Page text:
Dierbergs delivers new details of OB store at Real Estate Symposium

OB Planner, Prewitt discuss positive progress in development in Lake Area

Real Estate Symposium for Lake of the Ozarks Thursday, which was sponsored by RE/MAX Lake of the Ozarks. From left, Jeff Gloss, Dierbergs Markets Osage Beach store manager, and Gary Prewitt, RIS Incorporated/Prewitt Enterprises owner, were also on the panel, which was led by Jeff Krantz, right, executive vice president of RE/MAX Lake of the Ozarks.

Real Estate Symposium for Lake of the Ozarks Thursday, which was sponsored by RE/MAX Lake of the Ozarks. From left, Jeff Gloss, Dierbergs Markets Osage Beach store manager, and Gary Prewitt, RIS Incorporated/Prewitt Enterprises owner, were also on the panel, which was led by Jeff Krantz, right, executive vice president of RE/MAX Lake of the Ozarks. Photo by Samantha Edmondson.

The Osage Beach Dierbergs manager relayed some new details about the new store set to open in spring 2013 as part of a Development Panel at the Fifth Annual Real Estate Symposium for Lake of the Ozarks Thursday at Osage National Golf Resort in Lake Ozark.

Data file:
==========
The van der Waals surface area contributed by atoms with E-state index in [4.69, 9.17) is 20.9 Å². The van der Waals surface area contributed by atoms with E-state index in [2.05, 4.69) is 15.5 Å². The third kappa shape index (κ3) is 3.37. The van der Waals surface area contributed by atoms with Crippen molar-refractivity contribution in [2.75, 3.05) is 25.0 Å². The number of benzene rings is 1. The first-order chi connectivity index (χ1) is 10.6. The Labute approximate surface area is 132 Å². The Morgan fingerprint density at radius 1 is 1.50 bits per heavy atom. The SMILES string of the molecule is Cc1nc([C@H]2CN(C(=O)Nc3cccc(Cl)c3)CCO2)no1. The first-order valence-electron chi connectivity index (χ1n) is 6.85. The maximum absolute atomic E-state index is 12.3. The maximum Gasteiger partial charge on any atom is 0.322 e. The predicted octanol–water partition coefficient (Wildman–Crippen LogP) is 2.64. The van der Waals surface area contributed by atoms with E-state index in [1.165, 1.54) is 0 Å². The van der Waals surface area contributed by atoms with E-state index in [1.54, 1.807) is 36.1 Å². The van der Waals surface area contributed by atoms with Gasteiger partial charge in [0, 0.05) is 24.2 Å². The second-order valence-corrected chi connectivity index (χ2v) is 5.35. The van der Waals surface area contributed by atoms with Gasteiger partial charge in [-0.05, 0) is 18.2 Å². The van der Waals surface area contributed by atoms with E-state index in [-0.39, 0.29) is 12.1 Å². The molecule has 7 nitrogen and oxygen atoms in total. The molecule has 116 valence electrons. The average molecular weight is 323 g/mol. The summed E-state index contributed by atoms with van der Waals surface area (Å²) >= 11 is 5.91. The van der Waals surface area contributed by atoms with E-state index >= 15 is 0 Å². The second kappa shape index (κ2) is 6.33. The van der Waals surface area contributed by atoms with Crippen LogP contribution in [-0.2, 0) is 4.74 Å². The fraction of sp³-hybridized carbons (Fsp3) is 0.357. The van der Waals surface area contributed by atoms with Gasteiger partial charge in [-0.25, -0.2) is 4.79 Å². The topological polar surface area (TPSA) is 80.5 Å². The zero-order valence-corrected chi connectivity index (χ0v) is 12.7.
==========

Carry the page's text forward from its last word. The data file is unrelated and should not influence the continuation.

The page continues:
Jeff Gloss, manager for the Dierbergs Markets Osage Beach store, said a JJ Twigs eatery will be a part of the 5,000 square-foot mezzanine seating section that will overlook the Lake Area. Gloss said this mezzanine, which will seat 60-75 guests, can also order items such as Panini’s and will be delivered to their tables via a dumb waiter that will deliver food to this seating area.

“We also will have a UPS Postal Services (location), Great Clips and Crown Vision in the new Dierbergs store,” Gloss said at the symposium.